Betty DuBois – Sniffer Expert, Network Consultant and Wireshark instructor
Tim O’Neill hits the nail on the head again. So often I will hear customers tell me “the sales guy said that with RSPAN I could see my whole network without having to move the capture device”. Just remember the acronym for the OSI model. Please Do Not Take Sales Person’s Advice on this one. If all you need is something quick and dirty just to see if the client and server can talk to each other, then it is fine. But RSPAN is not a viable solution if you are trying to prove whose fault it is, the delta times for the packets are completely skewed.
Tim, I agree that RSPAN is generally bad for enterprises with a high volume of traffic. There are certain situations where you cannot for practical reasons, put a tap on every segment in your infrastructure, especially low volume local or remote edges. In such situations, save taps for higher volume traffic and permanent installs and use an SNMP tool to monitor switch stats for port CRC counts (i.e. packets not passed through the SPAN).
If the RSPAN VLAN is sharing the same physical segments as corporate data, one might look into lowering the switch VLAN priority for passing RSPAN traffic. Sure, this can worsen the timing but I can still obtain valuable troubleshooting information even if the packet timing at the analyzer is not precise. Finally, using a security ACL as a filter (such as TCP port 80) on the RSPAN VLAN (supported by higher end Catalyst switches in certain configurations), is worth a look to cut down the traffic volume. Regardless, tread *very* lightly!
Tom Tosh – Sniffer Expert – Senior Consultant and Network Expert
RSPAN is one of those features that, when I first heard the concept, I thought “Hmm…. Interesting,” but on a second look, after coming to understand how it works, soon asked, “When and how could that possibly be useful?” I believe that a comprehensive visibility strategy for networks requires some understanding and consideration of RSPAN, its limitations and its caveats. When we have no other visibility into a remote switch, and the answers we seek regarding the traffic seen at any specific, user-based port on that switch are not performance-based, RSPAN can likely provide some usable information. And in that statement are the key caveats of RSPAN:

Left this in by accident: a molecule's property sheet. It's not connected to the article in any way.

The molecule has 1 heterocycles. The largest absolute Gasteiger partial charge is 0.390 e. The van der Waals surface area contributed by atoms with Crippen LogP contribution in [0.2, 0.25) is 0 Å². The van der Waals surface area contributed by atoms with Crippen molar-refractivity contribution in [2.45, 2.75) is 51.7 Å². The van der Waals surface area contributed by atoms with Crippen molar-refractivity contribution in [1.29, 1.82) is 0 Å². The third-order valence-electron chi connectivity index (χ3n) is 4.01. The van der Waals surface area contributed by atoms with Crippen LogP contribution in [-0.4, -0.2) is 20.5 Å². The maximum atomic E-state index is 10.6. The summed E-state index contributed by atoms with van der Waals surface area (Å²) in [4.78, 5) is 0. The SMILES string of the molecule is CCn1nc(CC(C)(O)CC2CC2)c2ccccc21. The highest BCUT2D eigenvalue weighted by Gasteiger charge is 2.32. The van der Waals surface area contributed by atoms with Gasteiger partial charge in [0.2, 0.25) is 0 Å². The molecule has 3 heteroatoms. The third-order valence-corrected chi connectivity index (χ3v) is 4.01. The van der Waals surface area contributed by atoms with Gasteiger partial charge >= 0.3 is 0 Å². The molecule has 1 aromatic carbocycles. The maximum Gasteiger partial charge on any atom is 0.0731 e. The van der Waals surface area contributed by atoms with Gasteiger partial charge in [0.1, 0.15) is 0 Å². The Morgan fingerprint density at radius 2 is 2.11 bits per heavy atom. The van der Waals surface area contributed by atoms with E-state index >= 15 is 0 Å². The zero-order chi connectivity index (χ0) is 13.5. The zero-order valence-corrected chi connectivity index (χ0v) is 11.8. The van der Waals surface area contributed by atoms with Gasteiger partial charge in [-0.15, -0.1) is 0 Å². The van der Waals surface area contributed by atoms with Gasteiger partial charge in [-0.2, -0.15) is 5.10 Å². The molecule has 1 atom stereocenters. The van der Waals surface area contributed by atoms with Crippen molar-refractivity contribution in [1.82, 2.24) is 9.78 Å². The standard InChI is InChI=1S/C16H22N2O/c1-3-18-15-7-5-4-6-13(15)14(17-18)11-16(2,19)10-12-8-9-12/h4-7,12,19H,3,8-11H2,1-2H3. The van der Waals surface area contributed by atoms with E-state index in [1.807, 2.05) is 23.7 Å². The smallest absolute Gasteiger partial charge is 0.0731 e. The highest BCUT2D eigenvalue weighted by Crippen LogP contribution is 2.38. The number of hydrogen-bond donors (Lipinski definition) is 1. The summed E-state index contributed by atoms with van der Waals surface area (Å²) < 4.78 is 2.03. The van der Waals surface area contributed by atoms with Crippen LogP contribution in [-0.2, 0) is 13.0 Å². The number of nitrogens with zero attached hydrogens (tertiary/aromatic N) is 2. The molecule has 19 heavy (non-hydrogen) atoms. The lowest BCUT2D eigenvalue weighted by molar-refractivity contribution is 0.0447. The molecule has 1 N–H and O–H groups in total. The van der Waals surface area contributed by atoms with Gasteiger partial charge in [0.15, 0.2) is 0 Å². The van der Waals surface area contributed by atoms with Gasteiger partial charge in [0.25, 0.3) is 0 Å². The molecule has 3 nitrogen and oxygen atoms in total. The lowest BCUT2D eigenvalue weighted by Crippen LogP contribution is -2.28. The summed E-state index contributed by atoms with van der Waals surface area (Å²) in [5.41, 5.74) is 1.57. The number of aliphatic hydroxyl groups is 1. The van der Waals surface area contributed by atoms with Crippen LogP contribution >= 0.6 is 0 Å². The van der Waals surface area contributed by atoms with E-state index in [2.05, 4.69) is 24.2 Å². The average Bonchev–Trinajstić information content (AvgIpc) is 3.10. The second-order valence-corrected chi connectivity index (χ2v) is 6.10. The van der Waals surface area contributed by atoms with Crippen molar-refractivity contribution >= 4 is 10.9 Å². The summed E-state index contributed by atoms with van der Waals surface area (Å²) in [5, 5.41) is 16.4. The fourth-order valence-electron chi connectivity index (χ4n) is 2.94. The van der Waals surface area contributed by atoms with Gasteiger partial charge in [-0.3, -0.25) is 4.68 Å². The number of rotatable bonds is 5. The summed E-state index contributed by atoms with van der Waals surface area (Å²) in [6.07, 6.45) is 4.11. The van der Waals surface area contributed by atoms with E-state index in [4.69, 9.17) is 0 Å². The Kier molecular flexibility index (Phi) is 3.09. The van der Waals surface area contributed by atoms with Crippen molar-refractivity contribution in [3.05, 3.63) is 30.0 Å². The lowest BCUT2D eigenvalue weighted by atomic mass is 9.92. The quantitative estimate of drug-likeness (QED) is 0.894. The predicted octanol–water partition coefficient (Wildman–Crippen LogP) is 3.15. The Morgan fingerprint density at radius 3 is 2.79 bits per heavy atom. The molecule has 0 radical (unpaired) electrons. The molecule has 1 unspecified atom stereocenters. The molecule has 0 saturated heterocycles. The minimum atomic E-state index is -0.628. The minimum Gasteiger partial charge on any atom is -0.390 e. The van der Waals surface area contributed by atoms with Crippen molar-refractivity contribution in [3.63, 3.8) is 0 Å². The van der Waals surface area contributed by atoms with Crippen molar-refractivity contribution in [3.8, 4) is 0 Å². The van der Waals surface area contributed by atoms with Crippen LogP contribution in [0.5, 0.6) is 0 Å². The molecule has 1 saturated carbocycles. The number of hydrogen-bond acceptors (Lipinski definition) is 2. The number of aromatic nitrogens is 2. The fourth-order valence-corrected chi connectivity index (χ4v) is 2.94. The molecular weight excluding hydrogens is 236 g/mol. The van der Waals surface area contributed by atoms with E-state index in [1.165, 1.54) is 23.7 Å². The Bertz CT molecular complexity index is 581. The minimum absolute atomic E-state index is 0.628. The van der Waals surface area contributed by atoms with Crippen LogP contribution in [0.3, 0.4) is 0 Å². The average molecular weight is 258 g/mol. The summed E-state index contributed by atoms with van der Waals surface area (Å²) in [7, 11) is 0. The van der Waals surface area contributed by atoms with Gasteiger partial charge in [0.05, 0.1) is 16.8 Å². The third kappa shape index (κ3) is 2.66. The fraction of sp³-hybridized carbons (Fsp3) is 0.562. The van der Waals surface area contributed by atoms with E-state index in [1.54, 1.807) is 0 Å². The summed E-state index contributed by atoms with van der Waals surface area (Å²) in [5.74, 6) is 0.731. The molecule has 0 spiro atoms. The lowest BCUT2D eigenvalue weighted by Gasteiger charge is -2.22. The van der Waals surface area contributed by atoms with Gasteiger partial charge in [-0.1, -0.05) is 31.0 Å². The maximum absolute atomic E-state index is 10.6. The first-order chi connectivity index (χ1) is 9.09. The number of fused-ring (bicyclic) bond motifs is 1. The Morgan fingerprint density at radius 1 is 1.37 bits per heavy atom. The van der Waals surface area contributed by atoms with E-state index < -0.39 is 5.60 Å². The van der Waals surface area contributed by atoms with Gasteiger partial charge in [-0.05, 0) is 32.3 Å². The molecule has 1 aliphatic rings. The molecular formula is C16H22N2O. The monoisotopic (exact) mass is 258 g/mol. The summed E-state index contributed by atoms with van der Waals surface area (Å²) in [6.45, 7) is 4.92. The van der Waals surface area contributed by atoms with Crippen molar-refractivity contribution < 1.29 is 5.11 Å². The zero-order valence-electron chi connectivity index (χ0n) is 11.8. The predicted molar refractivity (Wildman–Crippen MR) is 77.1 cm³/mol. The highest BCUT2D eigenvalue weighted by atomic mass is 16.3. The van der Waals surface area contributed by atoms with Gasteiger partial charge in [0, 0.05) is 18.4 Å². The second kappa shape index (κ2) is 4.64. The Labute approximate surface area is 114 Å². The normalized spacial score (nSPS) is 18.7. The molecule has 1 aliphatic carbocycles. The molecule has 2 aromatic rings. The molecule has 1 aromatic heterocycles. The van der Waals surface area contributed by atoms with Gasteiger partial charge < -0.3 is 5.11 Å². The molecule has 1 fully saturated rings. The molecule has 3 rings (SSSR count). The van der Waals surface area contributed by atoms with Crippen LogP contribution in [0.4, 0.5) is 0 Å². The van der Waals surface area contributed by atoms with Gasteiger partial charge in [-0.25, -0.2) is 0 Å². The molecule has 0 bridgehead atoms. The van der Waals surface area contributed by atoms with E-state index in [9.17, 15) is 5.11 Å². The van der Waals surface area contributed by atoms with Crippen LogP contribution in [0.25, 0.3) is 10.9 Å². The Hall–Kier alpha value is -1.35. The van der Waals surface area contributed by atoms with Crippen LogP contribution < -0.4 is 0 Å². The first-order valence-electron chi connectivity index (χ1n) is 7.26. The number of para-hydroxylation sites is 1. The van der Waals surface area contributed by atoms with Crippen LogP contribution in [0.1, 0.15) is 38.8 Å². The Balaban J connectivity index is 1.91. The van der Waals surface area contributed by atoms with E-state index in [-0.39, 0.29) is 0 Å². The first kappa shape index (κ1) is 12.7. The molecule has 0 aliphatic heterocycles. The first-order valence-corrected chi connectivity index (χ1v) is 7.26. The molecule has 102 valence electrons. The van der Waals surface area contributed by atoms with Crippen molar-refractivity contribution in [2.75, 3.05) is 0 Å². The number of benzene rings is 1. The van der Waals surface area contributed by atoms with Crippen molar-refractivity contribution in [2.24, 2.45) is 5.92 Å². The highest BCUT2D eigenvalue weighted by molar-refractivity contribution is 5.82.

Limit RSPAN sourcing to a single, user-based port in order to minimize RSPAN’s impact on the switches and network path. This means no multiple-port spanning, and no spanning of trunk or server ports.
Apart from basic network conversations seen within the RSPAN-sourced frames – for example: “this user is definitely talking to this server,” refrain from making any conclusions as to the performance occurring on those conversations. If you have any alternative means of getting the limited answers that RSPAN can provide by all means use them prior to resorting to RSPAN.
Jenny Wilson – Sniffer Expert, Network Expert, Consultant and Trainer
Excellent article Tim! When it comes to RSPAN, if we're not aware of the risks and disclaimers, we can unwittingly sabotage ourselves - either causing additional problems, or spending months troubleshooting a problem that could have been solved in a few minutes with accurate information.
Tony Fortunato - Network Performance Consultant, Certified Wireshark and Fluke Networks instructor with over 15 years experience
Tim you are right on as there are many problems with SPAN and RSPAN! I’ve personally experienced when spanning a server port and capturing from the client’s computer creates duplicate packets and cause false positives. I have seen cases where the worst case scenario involves technician blindly spanning multiple ports or an entire VLAN causing significant switch performance degradation and possible complete switch failure. I’ve been onsite where arguments leading to physical threats between the IDS group who needs the SPAN port and the Network Technician who wants to use the same port for his troubleshooting. Full and direct access is always best!
This is the simplest way for me to compare SPAN ports to taps: a SPAN port is a girlfriend, but a tap is a wife. It takes a real level of institutional commitment to install a tap, and the rewards are long-lasting. A SPAN port is a temporary fling subject to break-up (i.e., deactivation). Furthermore, I really liked [Tim's] emphasis on SPAN configuration as a change that must be allowed by the change control board in any semi-mature IT shop. The only CCB action needed for a tap is the initial installation. Any change to a SPAN port configuration should be authorized by the CCB.